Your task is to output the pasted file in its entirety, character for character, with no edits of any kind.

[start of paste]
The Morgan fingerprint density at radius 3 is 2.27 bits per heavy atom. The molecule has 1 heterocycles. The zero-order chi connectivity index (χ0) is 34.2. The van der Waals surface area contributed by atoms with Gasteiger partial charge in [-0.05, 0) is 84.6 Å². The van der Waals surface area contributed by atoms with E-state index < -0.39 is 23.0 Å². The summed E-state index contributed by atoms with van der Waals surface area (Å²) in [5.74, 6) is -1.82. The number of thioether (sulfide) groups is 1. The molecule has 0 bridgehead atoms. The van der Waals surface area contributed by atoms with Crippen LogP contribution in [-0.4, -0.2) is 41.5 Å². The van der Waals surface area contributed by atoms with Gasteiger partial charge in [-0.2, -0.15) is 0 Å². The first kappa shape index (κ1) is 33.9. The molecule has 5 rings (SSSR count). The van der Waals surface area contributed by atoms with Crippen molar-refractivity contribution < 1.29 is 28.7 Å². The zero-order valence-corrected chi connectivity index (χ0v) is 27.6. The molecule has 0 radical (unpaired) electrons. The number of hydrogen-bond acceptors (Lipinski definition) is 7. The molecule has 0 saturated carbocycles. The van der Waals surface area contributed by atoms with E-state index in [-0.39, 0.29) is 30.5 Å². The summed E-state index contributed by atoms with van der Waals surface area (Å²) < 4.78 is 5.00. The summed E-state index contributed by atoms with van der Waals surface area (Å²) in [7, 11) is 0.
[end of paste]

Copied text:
The Morgan fingerprint density at radius 3 is 2.27 bits per heavy atom. The molecule has 1 heterocycles. The zero-order chi connectivity index (χ0) is 34.2. The van der Waals surface area contributed by atoms with Gasteiger partial charge in [-0.05, 0) is 84.6 Å². The van der Waals surface area contributed by atoms with E-state index < -0.39 is 23.0 Å². The summed E-state index contributed by atoms with van der Waals surface area (Å²) in [5.74, 6) is -1.82. The number of thioether (sulfide) groups is 1. The molecule has 0 bridgehead atoms. The van der Waals surface area contributed by atoms with Crippen LogP contribution in [-0.4, -0.2) is 41.5 Å². The van der Waals surface area contributed by atoms with Gasteiger partial charge in [-0.2, -0.15) is 0 Å². The first kappa shape index (κ1) is 33.9. The molecule has 5 rings (SSSR count). The van der Waals surface area contributed by atoms with Crippen molar-refractivity contribution < 1.29 is 28.7 Å². The zero-order valence-corrected chi connectivity index (χ0v) is 27.6. The molecule has 0 radical (unpaired) electrons. The number of hydrogen-bond acceptors (Lipinski definition) is 7. The molecule has 0 saturated carbocycles. The van der Waals surface area contributed by atoms with E-state index in [-0.39, 0.29) is 30.5 Å². The summed E-state index contributed by atoms with van der Waals surface area (Å²) < 4.78 is 5.00. The summed E-state index contributed by atoms with van der Waals surface area (Å²) in [7, 11) is 0.